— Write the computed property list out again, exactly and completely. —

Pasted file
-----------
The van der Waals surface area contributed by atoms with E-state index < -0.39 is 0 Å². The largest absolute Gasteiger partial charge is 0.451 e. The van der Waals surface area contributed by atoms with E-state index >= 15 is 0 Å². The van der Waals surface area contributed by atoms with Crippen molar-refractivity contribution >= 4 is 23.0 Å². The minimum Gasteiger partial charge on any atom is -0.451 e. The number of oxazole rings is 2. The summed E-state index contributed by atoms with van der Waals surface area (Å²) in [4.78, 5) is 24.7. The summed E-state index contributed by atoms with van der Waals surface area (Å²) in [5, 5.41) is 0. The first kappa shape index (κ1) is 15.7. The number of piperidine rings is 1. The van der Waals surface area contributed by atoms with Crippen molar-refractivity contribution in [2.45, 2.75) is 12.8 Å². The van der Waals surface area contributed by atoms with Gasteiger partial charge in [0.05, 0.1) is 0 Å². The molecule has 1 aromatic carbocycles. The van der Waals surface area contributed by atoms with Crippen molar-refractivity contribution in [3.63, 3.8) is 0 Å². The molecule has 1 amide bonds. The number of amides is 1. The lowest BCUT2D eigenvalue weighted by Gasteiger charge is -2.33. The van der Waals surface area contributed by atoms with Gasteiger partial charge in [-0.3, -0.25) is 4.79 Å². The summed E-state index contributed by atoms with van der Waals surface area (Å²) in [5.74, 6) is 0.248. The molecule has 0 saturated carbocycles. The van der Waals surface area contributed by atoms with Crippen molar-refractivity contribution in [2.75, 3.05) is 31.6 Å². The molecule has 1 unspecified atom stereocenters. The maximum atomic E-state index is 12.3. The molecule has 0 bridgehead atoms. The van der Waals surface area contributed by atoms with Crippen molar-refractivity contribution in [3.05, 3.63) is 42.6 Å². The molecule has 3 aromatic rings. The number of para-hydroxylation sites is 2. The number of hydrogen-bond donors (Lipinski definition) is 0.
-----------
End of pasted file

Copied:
The van der Waals surface area contributed by atoms with E-state index < -0.39 is 0 Å². The largest absolute Gasteiger partial charge is 0.451 e. The van der Waals surface area contributed by atoms with E-state index >= 15 is 0 Å². The van der Waals surface area contributed by atoms with Crippen molar-refractivity contribution >= 4 is 23.0 Å². The minimum Gasteiger partial charge on any atom is -0.451 e. The number of oxazole rings is 2. The summed E-state index contributed by atoms with van der Waals surface area (Å²) in [4.78, 5) is 24.7. The summed E-state index contributed by atoms with van der Waals surface area (Å²) in [5, 5.41) is 0. The first kappa shape index (κ1) is 15.7. The number of piperidine rings is 1. The van der Waals surface area contributed by atoms with Crippen molar-refractivity contribution in [2.45, 2.75) is 12.8 Å². The van der Waals surface area contributed by atoms with Gasteiger partial charge in [0.05, 0.1) is 0 Å². The molecule has 1 aromatic carbocycles. The van der Waals surface area contributed by atoms with Crippen molar-refractivity contribution in [3.63, 3.8) is 0 Å². The molecule has 1 amide bonds. The number of amides is 1. The lowest BCUT2D eigenvalue weighted by Gasteiger charge is -2.33. The van der Waals surface area contributed by atoms with Gasteiger partial charge in [-0.3, -0.25) is 4.79 Å². The summed E-state index contributed by atoms with van der Waals surface area (Å²) in [5.74, 6) is 0.248. The molecule has 0 saturated carbocycles. The van der Waals surface area contributed by atoms with Crippen molar-refractivity contribution in [2.75, 3.05) is 31.6 Å². The molecule has 1 unspecified atom stereocenters. The maximum atomic E-state index is 12.3. The molecule has 0 bridgehead atoms. The van der Waals surface area contributed by atoms with Crippen molar-refractivity contribution in [3.05, 3.63) is 42.6 Å². The molecule has 3 aromatic rings. The number of para-hydroxylation sites is 2. The number of hydrogen-bond donors (Lipinski definition) is 0.